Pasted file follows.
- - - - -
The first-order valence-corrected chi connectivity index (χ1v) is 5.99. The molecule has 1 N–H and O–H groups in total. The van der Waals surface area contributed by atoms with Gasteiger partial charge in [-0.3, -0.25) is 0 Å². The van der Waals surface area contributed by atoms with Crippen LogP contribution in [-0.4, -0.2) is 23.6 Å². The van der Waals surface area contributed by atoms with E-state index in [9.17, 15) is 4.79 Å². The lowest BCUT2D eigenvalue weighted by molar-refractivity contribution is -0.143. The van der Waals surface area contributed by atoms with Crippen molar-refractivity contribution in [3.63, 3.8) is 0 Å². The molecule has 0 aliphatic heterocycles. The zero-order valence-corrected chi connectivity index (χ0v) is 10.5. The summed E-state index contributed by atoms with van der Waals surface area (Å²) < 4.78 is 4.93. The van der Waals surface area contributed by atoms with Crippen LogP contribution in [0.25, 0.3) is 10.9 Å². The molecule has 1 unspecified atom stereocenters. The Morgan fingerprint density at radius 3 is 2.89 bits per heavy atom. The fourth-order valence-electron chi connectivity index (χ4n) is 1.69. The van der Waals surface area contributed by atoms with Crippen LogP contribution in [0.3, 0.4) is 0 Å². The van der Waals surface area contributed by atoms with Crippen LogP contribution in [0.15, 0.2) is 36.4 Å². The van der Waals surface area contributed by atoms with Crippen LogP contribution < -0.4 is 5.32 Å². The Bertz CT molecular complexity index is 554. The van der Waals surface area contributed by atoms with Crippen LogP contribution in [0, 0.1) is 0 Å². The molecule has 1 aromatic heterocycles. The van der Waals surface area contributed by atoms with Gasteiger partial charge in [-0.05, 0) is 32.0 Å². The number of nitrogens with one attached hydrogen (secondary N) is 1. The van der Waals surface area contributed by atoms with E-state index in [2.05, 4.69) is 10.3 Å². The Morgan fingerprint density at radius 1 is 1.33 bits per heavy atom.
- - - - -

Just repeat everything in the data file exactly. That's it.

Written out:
The first-order valence-corrected chi connectivity index (χ1v) is 5.99. The molecule has 1 N–H and O–H groups in total. The van der Waals surface area contributed by atoms with Gasteiger partial charge in [-0.3, -0.25) is 0 Å². The van der Waals surface area contributed by atoms with Crippen LogP contribution in [-0.4, -0.2) is 23.6 Å². The van der Waals surface area contributed by atoms with E-state index in [9.17, 15) is 4.79 Å². The lowest BCUT2D eigenvalue weighted by molar-refractivity contribution is -0.143. The van der Waals surface area contributed by atoms with Crippen molar-refractivity contribution in [3.63, 3.8) is 0 Å². The molecule has 0 aliphatic heterocycles. The zero-order valence-corrected chi connectivity index (χ0v) is 10.5. The summed E-state index contributed by atoms with van der Waals surface area (Å²) < 4.78 is 4.93. The van der Waals surface area contributed by atoms with Crippen LogP contribution in [0.25, 0.3) is 10.9 Å². The molecule has 1 unspecified atom stereocenters. The Morgan fingerprint density at radius 3 is 2.89 bits per heavy atom. The fourth-order valence-electron chi connectivity index (χ4n) is 1.69. The van der Waals surface area contributed by atoms with Crippen LogP contribution in [0.3, 0.4) is 0 Å². The van der Waals surface area contributed by atoms with Crippen LogP contribution in [0.15, 0.2) is 36.4 Å². The van der Waals surface area contributed by atoms with Crippen LogP contribution < -0.4 is 5.32 Å². The Bertz CT molecular complexity index is 554. The van der Waals surface area contributed by atoms with Crippen LogP contribution in [0, 0.1) is 0 Å². The molecule has 1 aromatic heterocycles. The van der Waals surface area contributed by atoms with Gasteiger partial charge in [-0.05, 0) is 32.0 Å². The number of nitrogens with one attached hydrogen (secondary N) is 1. The van der Waals surface area contributed by atoms with E-state index in [2.05, 4.69) is 10.3 Å². The Morgan fingerprint density at radius 1 is 1.33 bits per heavy atom.